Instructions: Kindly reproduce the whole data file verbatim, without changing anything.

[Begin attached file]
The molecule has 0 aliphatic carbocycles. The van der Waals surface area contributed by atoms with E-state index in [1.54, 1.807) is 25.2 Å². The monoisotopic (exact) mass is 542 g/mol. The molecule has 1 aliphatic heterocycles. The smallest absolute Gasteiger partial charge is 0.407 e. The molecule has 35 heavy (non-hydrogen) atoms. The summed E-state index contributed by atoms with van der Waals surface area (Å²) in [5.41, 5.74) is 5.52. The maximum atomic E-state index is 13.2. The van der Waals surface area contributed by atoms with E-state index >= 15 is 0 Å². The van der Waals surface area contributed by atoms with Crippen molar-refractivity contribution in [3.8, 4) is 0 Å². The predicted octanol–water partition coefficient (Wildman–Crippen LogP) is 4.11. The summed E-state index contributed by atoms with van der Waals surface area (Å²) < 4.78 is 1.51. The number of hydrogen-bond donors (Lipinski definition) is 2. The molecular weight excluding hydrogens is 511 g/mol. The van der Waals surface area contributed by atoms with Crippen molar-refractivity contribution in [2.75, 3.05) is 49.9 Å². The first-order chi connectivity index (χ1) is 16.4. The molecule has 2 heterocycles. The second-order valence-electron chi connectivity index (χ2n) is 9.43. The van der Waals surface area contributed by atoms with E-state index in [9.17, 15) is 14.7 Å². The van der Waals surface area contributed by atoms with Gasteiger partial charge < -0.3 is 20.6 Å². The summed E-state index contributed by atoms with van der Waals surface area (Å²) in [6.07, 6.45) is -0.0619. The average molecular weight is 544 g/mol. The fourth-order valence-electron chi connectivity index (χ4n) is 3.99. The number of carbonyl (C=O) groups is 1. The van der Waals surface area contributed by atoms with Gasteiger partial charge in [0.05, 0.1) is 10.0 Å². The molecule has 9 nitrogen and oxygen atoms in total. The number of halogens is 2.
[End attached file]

The molecule has 0 aliphatic carbocycles. The van der Waals surface area contributed by atoms with E-state index in [1.54, 1.807) is 25.2 Å². The monoisotopic (exact) mass is 542 g/mol. The molecule has 1 aliphatic heterocycles. The smallest absolute Gasteiger partial charge is 0.407 e. The molecule has 35 heavy (non-hydrogen) atoms. The summed E-state index contributed by atoms with van der Waals surface area (Å²) in [5.41, 5.74) is 5.52. The maximum atomic E-state index is 13.2. The van der Waals surface area contributed by atoms with E-state index >= 15 is 0 Å². The van der Waals surface area contributed by atoms with Crippen molar-refractivity contribution in [3.8, 4) is 0 Å². The predicted octanol–water partition coefficient (Wildman–Crippen LogP) is 4.11. The summed E-state index contributed by atoms with van der Waals surface area (Å²) < 4.78 is 1.51. The number of hydrogen-bond donors (Lipinski definition) is 2. The molecular weight excluding hydrogens is 511 g/mol. The van der Waals surface area contributed by atoms with Crippen molar-refractivity contribution in [2.75, 3.05) is 49.9 Å². The first-order chi connectivity index (χ1) is 16.4. The molecule has 2 heterocycles. The second-order valence-electron chi connectivity index (χ2n) is 9.43. The van der Waals surface area contributed by atoms with E-state index in [9.17, 15) is 14.7 Å². The van der Waals surface area contributed by atoms with Gasteiger partial charge < -0.3 is 20.6 Å². The summed E-state index contributed by atoms with van der Waals surface area (Å²) in [6.07, 6.45) is -0.0619. The average molecular weight is 544 g/mol. The fourth-order valence-electron chi connectivity index (χ4n) is 3.99. The number of carbonyl (C=O) groups is 1. The van der Waals surface area contributed by atoms with Gasteiger partial charge in [0.05, 0.1) is 10.0 Å². The molecule has 9 nitrogen and oxygen atoms in total. The number of halogens is 2.